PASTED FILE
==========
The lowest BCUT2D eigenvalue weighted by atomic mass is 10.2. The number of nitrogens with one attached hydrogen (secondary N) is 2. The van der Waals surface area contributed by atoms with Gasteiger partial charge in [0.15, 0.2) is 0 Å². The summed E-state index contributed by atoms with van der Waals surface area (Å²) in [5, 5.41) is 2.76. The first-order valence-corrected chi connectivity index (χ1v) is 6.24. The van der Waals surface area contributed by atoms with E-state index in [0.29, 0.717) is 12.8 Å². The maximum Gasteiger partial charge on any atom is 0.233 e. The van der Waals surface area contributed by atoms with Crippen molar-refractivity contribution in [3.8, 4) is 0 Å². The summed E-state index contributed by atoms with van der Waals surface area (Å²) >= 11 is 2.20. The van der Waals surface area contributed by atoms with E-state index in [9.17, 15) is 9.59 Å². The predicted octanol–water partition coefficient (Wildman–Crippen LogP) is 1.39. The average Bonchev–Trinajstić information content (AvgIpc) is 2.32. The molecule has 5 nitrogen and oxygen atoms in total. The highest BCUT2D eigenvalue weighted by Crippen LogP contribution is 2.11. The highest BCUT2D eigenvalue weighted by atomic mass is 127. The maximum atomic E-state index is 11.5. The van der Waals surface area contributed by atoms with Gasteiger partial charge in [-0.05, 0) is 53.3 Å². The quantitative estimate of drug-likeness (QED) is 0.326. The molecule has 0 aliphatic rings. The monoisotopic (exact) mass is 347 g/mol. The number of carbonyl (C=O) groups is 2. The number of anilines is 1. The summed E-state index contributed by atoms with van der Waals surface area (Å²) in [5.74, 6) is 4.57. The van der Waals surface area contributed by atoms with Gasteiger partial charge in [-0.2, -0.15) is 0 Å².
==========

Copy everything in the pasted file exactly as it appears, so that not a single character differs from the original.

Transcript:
The lowest BCUT2D eigenvalue weighted by atomic mass is 10.2. The number of nitrogens with one attached hydrogen (secondary N) is 2. The van der Waals surface area contributed by atoms with Gasteiger partial charge in [0.15, 0.2) is 0 Å². The summed E-state index contributed by atoms with van der Waals surface area (Å²) in [5, 5.41) is 2.76. The first-order valence-corrected chi connectivity index (χ1v) is 6.24. The van der Waals surface area contributed by atoms with E-state index in [0.29, 0.717) is 12.8 Å². The maximum Gasteiger partial charge on any atom is 0.233 e. The van der Waals surface area contributed by atoms with Crippen molar-refractivity contribution in [3.8, 4) is 0 Å². The summed E-state index contributed by atoms with van der Waals surface area (Å²) >= 11 is 2.20. The van der Waals surface area contributed by atoms with E-state index in [9.17, 15) is 9.59 Å². The predicted octanol–water partition coefficient (Wildman–Crippen LogP) is 1.39. The average Bonchev–Trinajstić information content (AvgIpc) is 2.32. The molecule has 5 nitrogen and oxygen atoms in total. The highest BCUT2D eigenvalue weighted by Crippen LogP contribution is 2.11. The highest BCUT2D eigenvalue weighted by atomic mass is 127. The maximum atomic E-state index is 11.5. The van der Waals surface area contributed by atoms with Gasteiger partial charge in [-0.05, 0) is 53.3 Å². The quantitative estimate of drug-likeness (QED) is 0.326. The molecule has 0 aliphatic rings. The monoisotopic (exact) mass is 347 g/mol. The number of carbonyl (C=O) groups is 2. The number of anilines is 1. The summed E-state index contributed by atoms with van der Waals surface area (Å²) in [5.74, 6) is 4.57. The van der Waals surface area contributed by atoms with Gasteiger partial charge in [-0.2, -0.15) is 0 Å².